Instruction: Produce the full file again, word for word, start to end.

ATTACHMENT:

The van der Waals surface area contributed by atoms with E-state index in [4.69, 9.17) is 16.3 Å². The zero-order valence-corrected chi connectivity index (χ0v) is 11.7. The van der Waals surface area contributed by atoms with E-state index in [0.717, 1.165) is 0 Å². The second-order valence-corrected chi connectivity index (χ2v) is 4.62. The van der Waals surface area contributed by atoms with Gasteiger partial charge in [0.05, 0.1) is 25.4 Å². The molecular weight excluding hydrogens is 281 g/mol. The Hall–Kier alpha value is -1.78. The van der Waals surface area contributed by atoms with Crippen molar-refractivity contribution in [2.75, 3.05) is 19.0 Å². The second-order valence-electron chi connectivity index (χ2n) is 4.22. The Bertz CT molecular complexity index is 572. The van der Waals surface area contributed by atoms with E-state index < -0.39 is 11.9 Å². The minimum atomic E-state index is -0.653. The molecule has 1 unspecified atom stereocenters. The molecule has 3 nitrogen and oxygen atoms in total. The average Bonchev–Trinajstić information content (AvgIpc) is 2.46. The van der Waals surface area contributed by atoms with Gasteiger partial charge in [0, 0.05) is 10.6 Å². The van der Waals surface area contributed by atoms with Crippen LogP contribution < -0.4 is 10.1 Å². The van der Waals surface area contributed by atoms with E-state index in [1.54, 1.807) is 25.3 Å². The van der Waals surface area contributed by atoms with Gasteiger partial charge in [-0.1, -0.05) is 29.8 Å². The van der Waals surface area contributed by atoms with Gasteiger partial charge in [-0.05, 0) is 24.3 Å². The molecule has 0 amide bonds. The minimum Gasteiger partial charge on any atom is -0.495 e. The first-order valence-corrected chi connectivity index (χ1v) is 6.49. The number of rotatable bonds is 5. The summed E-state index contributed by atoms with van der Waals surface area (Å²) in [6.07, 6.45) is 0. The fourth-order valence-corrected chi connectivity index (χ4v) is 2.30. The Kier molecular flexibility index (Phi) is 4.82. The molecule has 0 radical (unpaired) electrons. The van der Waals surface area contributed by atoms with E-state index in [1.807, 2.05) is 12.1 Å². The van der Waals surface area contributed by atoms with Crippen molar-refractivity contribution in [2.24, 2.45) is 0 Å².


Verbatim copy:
The van der Waals surface area contributed by atoms with E-state index in [4.69, 9.17) is 16.3 Å². The zero-order valence-corrected chi connectivity index (χ0v) is 11.7. The van der Waals surface area contributed by atoms with E-state index in [0.717, 1.165) is 0 Å². The second-order valence-corrected chi connectivity index (χ2v) is 4.62. The van der Waals surface area contributed by atoms with Gasteiger partial charge in [0.05, 0.1) is 25.4 Å². The molecular weight excluding hydrogens is 281 g/mol. The Hall–Kier alpha value is -1.78. The van der Waals surface area contributed by atoms with Crippen molar-refractivity contribution in [2.75, 3.05) is 19.0 Å². The second-order valence-electron chi connectivity index (χ2n) is 4.22. The Bertz CT molecular complexity index is 572. The van der Waals surface area contributed by atoms with E-state index < -0.39 is 11.9 Å². The minimum atomic E-state index is -0.653. The molecule has 1 unspecified atom stereocenters. The molecule has 3 nitrogen and oxygen atoms in total. The average Bonchev–Trinajstić information content (AvgIpc) is 2.46. The van der Waals surface area contributed by atoms with Gasteiger partial charge in [0, 0.05) is 10.6 Å². The van der Waals surface area contributed by atoms with Crippen LogP contribution < -0.4 is 10.1 Å². The van der Waals surface area contributed by atoms with E-state index in [1.54, 1.807) is 25.3 Å². The van der Waals surface area contributed by atoms with Gasteiger partial charge in [-0.1, -0.05) is 29.8 Å². The van der Waals surface area contributed by atoms with Gasteiger partial charge in [-0.05, 0) is 24.3 Å². The molecule has 0 amide bonds. The minimum Gasteiger partial charge on any atom is -0.495 e. The first-order valence-corrected chi connectivity index (χ1v) is 6.49. The number of rotatable bonds is 5. The summed E-state index contributed by atoms with van der Waals surface area (Å²) in [6.07, 6.45) is 0. The fourth-order valence-corrected chi connectivity index (χ4v) is 2.30. The Kier molecular flexibility index (Phi) is 4.82. The molecule has 0 radical (unpaired) electrons. The van der Waals surface area contributed by atoms with E-state index in [1.807, 2.05) is 12.1 Å². The van der Waals surface area contributed by atoms with Crippen molar-refractivity contribution in [2.24, 2.45) is 0 Å².